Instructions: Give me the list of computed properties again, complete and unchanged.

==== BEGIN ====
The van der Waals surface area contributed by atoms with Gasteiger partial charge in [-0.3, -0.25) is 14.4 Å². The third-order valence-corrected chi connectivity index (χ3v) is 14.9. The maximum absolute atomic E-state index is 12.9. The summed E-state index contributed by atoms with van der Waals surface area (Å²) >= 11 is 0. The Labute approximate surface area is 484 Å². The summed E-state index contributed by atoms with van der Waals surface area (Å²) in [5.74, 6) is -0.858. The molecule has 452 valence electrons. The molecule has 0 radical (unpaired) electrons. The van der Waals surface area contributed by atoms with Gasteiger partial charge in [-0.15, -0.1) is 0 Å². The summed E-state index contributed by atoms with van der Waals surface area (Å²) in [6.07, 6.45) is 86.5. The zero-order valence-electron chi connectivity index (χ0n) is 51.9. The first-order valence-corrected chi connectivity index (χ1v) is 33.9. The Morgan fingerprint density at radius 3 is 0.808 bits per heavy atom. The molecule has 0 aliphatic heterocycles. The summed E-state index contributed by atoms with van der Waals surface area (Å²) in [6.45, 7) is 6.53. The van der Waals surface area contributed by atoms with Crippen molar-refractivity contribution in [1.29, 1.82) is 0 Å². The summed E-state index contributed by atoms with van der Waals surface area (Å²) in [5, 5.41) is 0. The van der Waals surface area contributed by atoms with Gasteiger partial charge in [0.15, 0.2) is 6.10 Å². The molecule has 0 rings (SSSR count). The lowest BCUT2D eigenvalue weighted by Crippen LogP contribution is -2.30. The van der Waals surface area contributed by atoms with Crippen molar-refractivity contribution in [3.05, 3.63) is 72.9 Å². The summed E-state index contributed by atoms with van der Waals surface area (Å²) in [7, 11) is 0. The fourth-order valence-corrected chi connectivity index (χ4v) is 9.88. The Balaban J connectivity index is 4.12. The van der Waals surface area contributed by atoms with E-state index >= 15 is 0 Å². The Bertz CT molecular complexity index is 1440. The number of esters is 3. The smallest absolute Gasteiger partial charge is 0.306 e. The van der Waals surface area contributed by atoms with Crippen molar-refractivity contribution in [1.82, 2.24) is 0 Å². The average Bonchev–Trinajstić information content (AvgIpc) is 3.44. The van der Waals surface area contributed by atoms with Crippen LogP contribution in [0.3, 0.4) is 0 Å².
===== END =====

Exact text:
The van der Waals surface area contributed by atoms with Gasteiger partial charge in [-0.3, -0.25) is 14.4 Å². The third-order valence-corrected chi connectivity index (χ3v) is 14.9. The maximum absolute atomic E-state index is 12.9. The summed E-state index contributed by atoms with van der Waals surface area (Å²) >= 11 is 0. The Labute approximate surface area is 484 Å². The summed E-state index contributed by atoms with van der Waals surface area (Å²) in [5.74, 6) is -0.858. The molecule has 452 valence electrons. The molecule has 0 radical (unpaired) electrons. The van der Waals surface area contributed by atoms with Gasteiger partial charge in [-0.15, -0.1) is 0 Å². The summed E-state index contributed by atoms with van der Waals surface area (Å²) in [6.07, 6.45) is 86.5. The zero-order valence-electron chi connectivity index (χ0n) is 51.9. The first-order valence-corrected chi connectivity index (χ1v) is 33.9. The Morgan fingerprint density at radius 3 is 0.808 bits per heavy atom. The molecule has 0 aliphatic heterocycles. The summed E-state index contributed by atoms with van der Waals surface area (Å²) in [6.45, 7) is 6.53. The van der Waals surface area contributed by atoms with Crippen molar-refractivity contribution in [1.29, 1.82) is 0 Å². The summed E-state index contributed by atoms with van der Waals surface area (Å²) in [5, 5.41) is 0. The van der Waals surface area contributed by atoms with Gasteiger partial charge in [0.15, 0.2) is 6.10 Å². The molecule has 0 rings (SSSR count). The lowest BCUT2D eigenvalue weighted by Crippen LogP contribution is -2.30. The van der Waals surface area contributed by atoms with Crippen molar-refractivity contribution in [3.05, 3.63) is 72.9 Å². The summed E-state index contributed by atoms with van der Waals surface area (Å²) in [7, 11) is 0. The fourth-order valence-corrected chi connectivity index (χ4v) is 9.88. The Balaban J connectivity index is 4.12. The van der Waals surface area contributed by atoms with E-state index >= 15 is 0 Å². The Bertz CT molecular complexity index is 1440. The number of esters is 3. The smallest absolute Gasteiger partial charge is 0.306 e. The van der Waals surface area contributed by atoms with Crippen molar-refractivity contribution in [1.82, 2.24) is 0 Å². The average Bonchev–Trinajstić information content (AvgIpc) is 3.44. The van der Waals surface area contributed by atoms with Crippen LogP contribution in [0.3, 0.4) is 0 Å².